Removing Shame and Stigma through Inclusive Education
Allow me to step into Uzbekistan and share more stories of this nation, a place that will remain in my heart for a long time. Uzbekistan is located in Central Asia with over 31 million inhabitants.
When I first arrived, I quickly learned that my project visits would be mostly about water (as I mentioned in one of my first posts). The fact that water is such a pressing issue of the nation, it only made sense that my project visits reflect this critical challenge.
Despite the focus on water, other projects were added to my basket of visits and I was incredibly excited to learn I would have the chance to meet heroes championing the integration of children with special need.
The teachers, nurses, policy-makers and many other courageous individuals are fighting to create an inclusive educational world where children special needs and vulnerable groups such as orphans and children from poor families are given equal opportunities.
National Social Support Centre in Samarkand
I walked into the “National Social Support Centre” where I was greeted by staff who showed me around the centre, which is dedicated to providing facilities that can rehabilitate and support children with special needs. This environment creates a safe space for the children and their parents or caretakers.
The centre in Samarkand is one of five Pilot Resource Centres that have been opened. In the time span of several years, the centres have provided more than 2,000 services for children with special needs and their families.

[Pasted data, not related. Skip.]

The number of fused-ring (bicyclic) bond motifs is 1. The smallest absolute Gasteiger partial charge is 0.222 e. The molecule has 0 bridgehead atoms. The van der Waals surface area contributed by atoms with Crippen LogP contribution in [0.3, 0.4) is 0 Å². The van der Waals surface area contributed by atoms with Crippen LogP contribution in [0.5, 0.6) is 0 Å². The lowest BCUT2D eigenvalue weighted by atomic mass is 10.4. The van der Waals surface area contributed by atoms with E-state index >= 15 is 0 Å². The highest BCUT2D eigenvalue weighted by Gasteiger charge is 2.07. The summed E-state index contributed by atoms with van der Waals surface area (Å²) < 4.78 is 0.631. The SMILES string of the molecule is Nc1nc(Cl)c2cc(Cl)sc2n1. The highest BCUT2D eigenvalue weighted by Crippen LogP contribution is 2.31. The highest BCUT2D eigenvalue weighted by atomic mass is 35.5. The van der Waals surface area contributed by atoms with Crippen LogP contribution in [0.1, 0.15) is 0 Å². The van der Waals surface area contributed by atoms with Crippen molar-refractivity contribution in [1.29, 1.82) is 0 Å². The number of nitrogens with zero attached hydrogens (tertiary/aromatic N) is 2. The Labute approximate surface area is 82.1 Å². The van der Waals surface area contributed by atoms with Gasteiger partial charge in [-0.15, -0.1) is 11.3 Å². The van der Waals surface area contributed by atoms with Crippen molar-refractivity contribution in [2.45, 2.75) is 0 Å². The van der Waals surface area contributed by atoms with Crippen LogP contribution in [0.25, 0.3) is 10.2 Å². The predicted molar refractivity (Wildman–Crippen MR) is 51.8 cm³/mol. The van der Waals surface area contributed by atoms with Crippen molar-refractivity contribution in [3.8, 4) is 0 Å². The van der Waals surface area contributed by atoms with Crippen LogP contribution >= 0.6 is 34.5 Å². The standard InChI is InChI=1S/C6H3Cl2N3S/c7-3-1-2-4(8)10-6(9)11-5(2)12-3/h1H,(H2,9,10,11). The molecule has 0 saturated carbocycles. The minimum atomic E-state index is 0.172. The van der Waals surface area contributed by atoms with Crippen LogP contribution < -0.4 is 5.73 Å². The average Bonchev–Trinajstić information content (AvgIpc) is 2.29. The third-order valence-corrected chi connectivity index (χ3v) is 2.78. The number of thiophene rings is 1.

One of the parents told me her feelings about the centre and said, “I feel a sense of ‘home’ every time I come here”.
Making Waves and Movement
The centres provide a space for different recreational activities – from swimming in a pool designed specifically to accommodate children with special needs to exercise equipment that could train body movement.
One nurse opened up to me in a short discussion and said, “Really, you could see the happiness in their [the children] eyes – it also change the attitudes of the parents.”
My most touching discussions was with the parents who admitted feeling personal shame and stigma for their children. They felt that at one point in time, their children were excluded and abandoned from society. The parents sometimes felt like they had no choice but to keep silent. This programme slowly shifted the mindsets of the children and parents. The children with special needs began transitioning into mainstream schools where their non-disabled peers could adapt and grow up shedding their prejudices.
Building an inclusive community is at the heart of this programme, and I saw first-hand how the efforts of so many people are impacting many people. An inclusive school is one where everyone is welcomed regardless of their background and everyone has an equal opportunity to learn and contribute to daily aspects of the school.
The leaders (and unsung heroes) who are a part of the programme is slowly shifting the way the country accepts and integrates children and people with special needs, both at a social and educational level.
The EU-supported project “Inclusive Education for Children with Special Needs in Uzbekistan” has improved the quality of education for children with special needs aged 2–10 and promote their integration in mainstream kindergartens and primary schools in Uzbekistan.